There have been so many books about The Who that it only makes sense that, sixty years after the band's formation, a new entry in their library would be almost unbelievably specific. The very title of Edoardo Genzolini's Teenage Wasteland: The Who at Winterland, 1968 and 1976 announces its specificity. That is not a mistyped conjunction; this book does not track the years 1968 through 1976, when The Who were pretty much the greatest live band in the world. Genzolini's only covers two years in The Who's history, and not conspicuously auspicious ones either. 1968 was the first year The Who did not release an LP since their beginning, and the few singles they managed to squeak out in '68 are often dismissed as novelties made by an out-of-touch band desperate for fresh material (I'm not one of those dismissers though, largely because the zany "Dogs" is one of my faves). In 1976, they were touring their most troubled album, the virtual suicide-note The Who By Numbers, with rapidly deteriorating intraband relationships and a rapidly deteriorating drummer with just two years left in the world.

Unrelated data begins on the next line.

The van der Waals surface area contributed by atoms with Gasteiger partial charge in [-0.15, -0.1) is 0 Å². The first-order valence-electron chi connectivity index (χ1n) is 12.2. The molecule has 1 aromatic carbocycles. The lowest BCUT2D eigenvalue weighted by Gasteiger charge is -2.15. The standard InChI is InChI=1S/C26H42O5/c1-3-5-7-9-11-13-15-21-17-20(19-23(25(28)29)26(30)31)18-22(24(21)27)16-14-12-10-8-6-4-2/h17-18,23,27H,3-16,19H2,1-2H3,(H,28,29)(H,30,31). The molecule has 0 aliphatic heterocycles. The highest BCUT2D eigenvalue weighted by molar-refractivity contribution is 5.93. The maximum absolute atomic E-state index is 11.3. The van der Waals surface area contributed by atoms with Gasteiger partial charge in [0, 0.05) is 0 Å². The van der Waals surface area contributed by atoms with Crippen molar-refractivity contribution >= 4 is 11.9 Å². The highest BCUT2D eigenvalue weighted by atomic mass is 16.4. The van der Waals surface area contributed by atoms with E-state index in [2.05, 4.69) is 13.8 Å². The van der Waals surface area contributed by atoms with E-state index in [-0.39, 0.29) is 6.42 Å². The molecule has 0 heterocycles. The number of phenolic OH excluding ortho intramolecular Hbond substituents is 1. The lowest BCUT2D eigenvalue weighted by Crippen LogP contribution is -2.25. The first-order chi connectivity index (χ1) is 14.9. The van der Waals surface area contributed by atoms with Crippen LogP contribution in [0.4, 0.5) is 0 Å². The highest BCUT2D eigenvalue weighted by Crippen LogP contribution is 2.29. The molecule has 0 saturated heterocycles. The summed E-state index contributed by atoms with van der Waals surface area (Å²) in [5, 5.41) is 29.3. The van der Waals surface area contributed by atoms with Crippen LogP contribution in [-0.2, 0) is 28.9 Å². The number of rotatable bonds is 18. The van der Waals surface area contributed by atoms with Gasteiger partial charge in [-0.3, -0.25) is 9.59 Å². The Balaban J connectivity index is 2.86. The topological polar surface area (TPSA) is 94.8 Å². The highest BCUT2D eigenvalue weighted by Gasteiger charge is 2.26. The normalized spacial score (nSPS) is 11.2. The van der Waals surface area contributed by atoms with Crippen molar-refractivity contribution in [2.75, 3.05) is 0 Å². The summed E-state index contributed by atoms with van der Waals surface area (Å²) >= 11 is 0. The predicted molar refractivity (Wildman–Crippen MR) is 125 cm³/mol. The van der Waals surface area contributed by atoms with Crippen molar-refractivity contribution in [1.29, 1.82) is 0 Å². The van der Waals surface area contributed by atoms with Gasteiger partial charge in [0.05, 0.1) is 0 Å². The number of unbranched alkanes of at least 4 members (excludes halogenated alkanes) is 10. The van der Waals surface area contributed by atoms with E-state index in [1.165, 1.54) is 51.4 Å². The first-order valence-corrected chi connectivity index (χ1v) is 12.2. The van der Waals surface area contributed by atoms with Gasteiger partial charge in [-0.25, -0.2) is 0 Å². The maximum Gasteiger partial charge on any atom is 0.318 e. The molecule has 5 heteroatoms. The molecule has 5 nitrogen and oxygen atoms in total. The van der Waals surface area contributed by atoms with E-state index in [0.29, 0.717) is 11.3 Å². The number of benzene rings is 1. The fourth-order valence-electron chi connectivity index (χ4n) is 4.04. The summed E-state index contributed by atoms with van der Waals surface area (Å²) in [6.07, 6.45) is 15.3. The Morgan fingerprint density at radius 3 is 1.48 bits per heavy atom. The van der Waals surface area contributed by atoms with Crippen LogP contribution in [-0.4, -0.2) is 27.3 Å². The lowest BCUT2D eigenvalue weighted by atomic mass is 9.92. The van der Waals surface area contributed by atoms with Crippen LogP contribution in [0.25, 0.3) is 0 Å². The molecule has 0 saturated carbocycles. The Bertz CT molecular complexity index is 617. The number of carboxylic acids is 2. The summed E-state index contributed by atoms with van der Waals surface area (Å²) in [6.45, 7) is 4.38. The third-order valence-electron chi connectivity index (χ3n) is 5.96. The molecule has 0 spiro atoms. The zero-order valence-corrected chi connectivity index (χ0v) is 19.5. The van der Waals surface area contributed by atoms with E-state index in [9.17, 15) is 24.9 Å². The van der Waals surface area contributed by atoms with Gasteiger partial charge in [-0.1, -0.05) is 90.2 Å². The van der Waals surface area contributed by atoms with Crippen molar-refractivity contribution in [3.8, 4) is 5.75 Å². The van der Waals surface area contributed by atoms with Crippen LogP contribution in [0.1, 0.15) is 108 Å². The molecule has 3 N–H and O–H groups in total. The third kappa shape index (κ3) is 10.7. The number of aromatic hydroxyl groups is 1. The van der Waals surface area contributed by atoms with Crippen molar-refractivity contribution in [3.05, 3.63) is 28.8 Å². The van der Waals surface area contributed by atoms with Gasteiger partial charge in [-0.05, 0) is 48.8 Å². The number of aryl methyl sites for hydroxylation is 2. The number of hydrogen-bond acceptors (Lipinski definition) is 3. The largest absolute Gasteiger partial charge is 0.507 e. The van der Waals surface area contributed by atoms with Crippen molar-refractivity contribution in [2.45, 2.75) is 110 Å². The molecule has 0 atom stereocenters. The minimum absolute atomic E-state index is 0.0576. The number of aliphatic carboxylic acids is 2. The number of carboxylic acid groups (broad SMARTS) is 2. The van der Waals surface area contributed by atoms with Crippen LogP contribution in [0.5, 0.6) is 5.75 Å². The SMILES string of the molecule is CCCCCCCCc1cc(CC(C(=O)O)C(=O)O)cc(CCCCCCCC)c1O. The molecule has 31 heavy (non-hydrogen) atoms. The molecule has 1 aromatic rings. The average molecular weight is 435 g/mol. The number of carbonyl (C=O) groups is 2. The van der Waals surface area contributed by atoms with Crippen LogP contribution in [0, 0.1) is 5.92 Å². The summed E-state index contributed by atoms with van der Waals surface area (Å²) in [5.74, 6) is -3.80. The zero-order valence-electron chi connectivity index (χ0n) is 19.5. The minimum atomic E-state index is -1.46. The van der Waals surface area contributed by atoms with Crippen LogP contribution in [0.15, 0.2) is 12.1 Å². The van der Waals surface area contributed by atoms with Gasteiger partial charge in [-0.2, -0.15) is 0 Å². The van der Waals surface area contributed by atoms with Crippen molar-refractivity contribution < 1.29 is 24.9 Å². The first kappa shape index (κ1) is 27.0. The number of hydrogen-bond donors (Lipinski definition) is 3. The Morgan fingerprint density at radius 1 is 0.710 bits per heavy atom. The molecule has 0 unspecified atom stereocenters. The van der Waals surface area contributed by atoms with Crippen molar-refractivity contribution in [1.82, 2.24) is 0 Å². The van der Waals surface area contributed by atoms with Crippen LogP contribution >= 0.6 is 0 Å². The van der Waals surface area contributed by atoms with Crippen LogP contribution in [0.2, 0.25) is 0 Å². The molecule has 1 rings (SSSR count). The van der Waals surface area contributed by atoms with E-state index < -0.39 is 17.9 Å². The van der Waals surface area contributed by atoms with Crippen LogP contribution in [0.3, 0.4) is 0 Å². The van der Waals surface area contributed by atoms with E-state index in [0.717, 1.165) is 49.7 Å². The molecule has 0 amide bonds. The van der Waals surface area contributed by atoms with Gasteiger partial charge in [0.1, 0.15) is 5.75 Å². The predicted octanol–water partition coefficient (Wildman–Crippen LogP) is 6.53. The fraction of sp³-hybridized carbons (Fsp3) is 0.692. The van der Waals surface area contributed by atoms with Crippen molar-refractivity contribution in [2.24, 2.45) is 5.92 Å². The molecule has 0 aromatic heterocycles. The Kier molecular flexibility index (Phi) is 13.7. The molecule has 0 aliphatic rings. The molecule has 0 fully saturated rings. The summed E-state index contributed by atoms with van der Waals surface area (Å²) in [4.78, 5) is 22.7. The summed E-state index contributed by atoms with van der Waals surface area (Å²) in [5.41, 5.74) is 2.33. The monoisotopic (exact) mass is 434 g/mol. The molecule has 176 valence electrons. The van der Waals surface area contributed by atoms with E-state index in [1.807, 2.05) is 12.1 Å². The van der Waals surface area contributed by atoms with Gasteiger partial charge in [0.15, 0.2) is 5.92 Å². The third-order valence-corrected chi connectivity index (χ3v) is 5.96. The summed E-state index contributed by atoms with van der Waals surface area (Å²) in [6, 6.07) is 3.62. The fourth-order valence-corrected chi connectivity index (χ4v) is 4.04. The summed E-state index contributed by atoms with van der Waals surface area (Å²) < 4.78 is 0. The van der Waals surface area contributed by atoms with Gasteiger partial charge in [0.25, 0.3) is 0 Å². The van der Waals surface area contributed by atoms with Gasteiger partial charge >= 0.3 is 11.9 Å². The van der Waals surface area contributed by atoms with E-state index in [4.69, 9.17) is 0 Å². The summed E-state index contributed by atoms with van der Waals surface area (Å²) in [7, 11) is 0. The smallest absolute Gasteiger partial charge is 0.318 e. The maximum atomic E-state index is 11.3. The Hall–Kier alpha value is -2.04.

Thursday, February 22, 2024

Review: 'The Rolling Stones Singles 1966 - 1971'

*It's been twenty months since the release of The Rolling Stones Singles 1963 - 1966, and though that set's press release promised the inevitable sequel would arrive in 2023, vinyl reissues of the Stones' U.S. LPs were apparently ABKCO's main concern that year. In 2024, the label has wasted little time in finally making good on that 2022 promise. 

Thursday, February 8, 2024

Review: Wings' 'Band on the Run' 50th Anniversary Set